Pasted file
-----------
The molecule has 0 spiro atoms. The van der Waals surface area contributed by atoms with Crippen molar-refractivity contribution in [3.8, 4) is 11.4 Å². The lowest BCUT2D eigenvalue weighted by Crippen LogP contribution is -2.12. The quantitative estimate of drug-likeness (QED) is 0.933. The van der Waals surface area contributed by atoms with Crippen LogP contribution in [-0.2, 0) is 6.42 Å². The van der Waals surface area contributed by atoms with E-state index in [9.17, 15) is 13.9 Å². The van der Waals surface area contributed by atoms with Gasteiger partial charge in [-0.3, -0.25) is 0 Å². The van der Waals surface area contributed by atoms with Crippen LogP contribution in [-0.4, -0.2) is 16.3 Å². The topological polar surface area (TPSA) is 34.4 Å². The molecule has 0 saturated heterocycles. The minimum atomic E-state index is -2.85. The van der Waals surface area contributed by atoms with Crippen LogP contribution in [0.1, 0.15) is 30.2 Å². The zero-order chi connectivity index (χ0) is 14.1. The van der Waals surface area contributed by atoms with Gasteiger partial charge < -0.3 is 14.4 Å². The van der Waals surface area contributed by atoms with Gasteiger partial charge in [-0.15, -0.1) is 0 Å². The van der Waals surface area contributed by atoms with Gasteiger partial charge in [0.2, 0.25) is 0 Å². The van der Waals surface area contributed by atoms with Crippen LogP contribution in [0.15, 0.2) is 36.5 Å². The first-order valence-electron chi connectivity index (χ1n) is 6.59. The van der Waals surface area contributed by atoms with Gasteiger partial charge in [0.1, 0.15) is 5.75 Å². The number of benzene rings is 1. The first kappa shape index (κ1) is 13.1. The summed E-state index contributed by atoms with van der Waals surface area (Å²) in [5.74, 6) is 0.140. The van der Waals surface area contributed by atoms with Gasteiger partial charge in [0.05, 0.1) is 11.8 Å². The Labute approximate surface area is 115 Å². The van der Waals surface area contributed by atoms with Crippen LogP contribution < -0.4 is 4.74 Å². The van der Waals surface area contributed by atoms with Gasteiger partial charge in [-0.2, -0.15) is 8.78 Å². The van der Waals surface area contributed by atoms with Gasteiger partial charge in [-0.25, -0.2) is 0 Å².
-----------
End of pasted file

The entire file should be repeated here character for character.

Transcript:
The molecule has 0 spiro atoms. The van der Waals surface area contributed by atoms with Crippen molar-refractivity contribution in [3.8, 4) is 11.4 Å². The lowest BCUT2D eigenvalue weighted by Crippen LogP contribution is -2.12. The quantitative estimate of drug-likeness (QED) is 0.933. The van der Waals surface area contributed by atoms with Crippen LogP contribution in [-0.2, 0) is 6.42 Å². The van der Waals surface area contributed by atoms with E-state index in [9.17, 15) is 13.9 Å². The van der Waals surface area contributed by atoms with Gasteiger partial charge in [-0.3, -0.25) is 0 Å². The van der Waals surface area contributed by atoms with Crippen LogP contribution in [-0.4, -0.2) is 16.3 Å². The topological polar surface area (TPSA) is 34.4 Å². The molecule has 0 saturated heterocycles. The minimum atomic E-state index is -2.85. The van der Waals surface area contributed by atoms with Crippen LogP contribution in [0.1, 0.15) is 30.2 Å². The zero-order chi connectivity index (χ0) is 14.1. The van der Waals surface area contributed by atoms with Gasteiger partial charge < -0.3 is 14.4 Å². The van der Waals surface area contributed by atoms with Gasteiger partial charge in [-0.15, -0.1) is 0 Å². The van der Waals surface area contributed by atoms with Gasteiger partial charge in [0.2, 0.25) is 0 Å². The van der Waals surface area contributed by atoms with Crippen LogP contribution in [0.15, 0.2) is 36.5 Å². The first-order valence-electron chi connectivity index (χ1n) is 6.59. The van der Waals surface area contributed by atoms with Gasteiger partial charge in [0.1, 0.15) is 5.75 Å². The number of benzene rings is 1. The first kappa shape index (κ1) is 13.1. The summed E-state index contributed by atoms with van der Waals surface area (Å²) in [5.74, 6) is 0.140. The van der Waals surface area contributed by atoms with Gasteiger partial charge in [0.05, 0.1) is 11.8 Å². The Labute approximate surface area is 115 Å². The van der Waals surface area contributed by atoms with Crippen LogP contribution < -0.4 is 4.74 Å². The van der Waals surface area contributed by atoms with Gasteiger partial charge in [-0.2, -0.15) is 8.78 Å². The van der Waals surface area contributed by atoms with Gasteiger partial charge in [-0.25, -0.2) is 0 Å².